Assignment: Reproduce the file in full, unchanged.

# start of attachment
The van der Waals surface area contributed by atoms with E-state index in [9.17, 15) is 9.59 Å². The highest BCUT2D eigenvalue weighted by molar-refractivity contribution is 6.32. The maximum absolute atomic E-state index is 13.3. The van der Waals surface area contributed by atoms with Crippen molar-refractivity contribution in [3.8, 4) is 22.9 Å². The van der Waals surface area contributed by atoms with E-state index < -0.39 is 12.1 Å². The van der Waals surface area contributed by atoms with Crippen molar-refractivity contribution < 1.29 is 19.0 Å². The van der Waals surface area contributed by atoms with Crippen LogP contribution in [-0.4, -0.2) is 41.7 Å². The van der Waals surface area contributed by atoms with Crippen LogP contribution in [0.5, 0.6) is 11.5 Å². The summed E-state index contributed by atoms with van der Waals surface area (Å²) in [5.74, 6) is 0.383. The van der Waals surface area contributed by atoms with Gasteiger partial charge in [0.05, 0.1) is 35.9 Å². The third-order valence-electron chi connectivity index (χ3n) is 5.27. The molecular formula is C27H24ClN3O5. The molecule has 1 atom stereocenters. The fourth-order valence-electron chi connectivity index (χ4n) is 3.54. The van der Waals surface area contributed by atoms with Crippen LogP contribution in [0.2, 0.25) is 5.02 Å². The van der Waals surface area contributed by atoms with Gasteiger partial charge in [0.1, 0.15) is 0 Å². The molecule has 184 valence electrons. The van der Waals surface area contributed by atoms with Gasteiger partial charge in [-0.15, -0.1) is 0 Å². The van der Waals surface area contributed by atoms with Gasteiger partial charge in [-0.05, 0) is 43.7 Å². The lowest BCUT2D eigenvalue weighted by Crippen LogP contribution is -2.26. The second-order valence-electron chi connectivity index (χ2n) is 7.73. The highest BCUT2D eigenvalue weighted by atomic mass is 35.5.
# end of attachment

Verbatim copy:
The van der Waals surface area contributed by atoms with E-state index in [9.17, 15) is 9.59 Å². The highest BCUT2D eigenvalue weighted by molar-refractivity contribution is 6.32. The maximum absolute atomic E-state index is 13.3. The van der Waals surface area contributed by atoms with Crippen molar-refractivity contribution in [3.8, 4) is 22.9 Å². The van der Waals surface area contributed by atoms with E-state index < -0.39 is 12.1 Å². The van der Waals surface area contributed by atoms with Crippen molar-refractivity contribution < 1.29 is 19.0 Å². The van der Waals surface area contributed by atoms with Crippen LogP contribution in [-0.4, -0.2) is 41.7 Å². The van der Waals surface area contributed by atoms with Crippen LogP contribution in [0.5, 0.6) is 11.5 Å². The summed E-state index contributed by atoms with van der Waals surface area (Å²) in [5.74, 6) is 0.383. The van der Waals surface area contributed by atoms with Gasteiger partial charge in [0.05, 0.1) is 35.9 Å². The third-order valence-electron chi connectivity index (χ3n) is 5.27. The molecular formula is C27H24ClN3O5. The molecule has 1 atom stereocenters. The fourth-order valence-electron chi connectivity index (χ4n) is 3.54. The van der Waals surface area contributed by atoms with Crippen LogP contribution in [0.2, 0.25) is 5.02 Å². The van der Waals surface area contributed by atoms with Gasteiger partial charge in [0.1, 0.15) is 0 Å². The molecule has 184 valence electrons. The van der Waals surface area contributed by atoms with Gasteiger partial charge in [-0.15, -0.1) is 0 Å². The van der Waals surface area contributed by atoms with Gasteiger partial charge in [-0.05, 0) is 43.7 Å². The lowest BCUT2D eigenvalue weighted by Crippen LogP contribution is -2.26. The second-order valence-electron chi connectivity index (χ2n) is 7.73. The highest BCUT2D eigenvalue weighted by atomic mass is 35.5.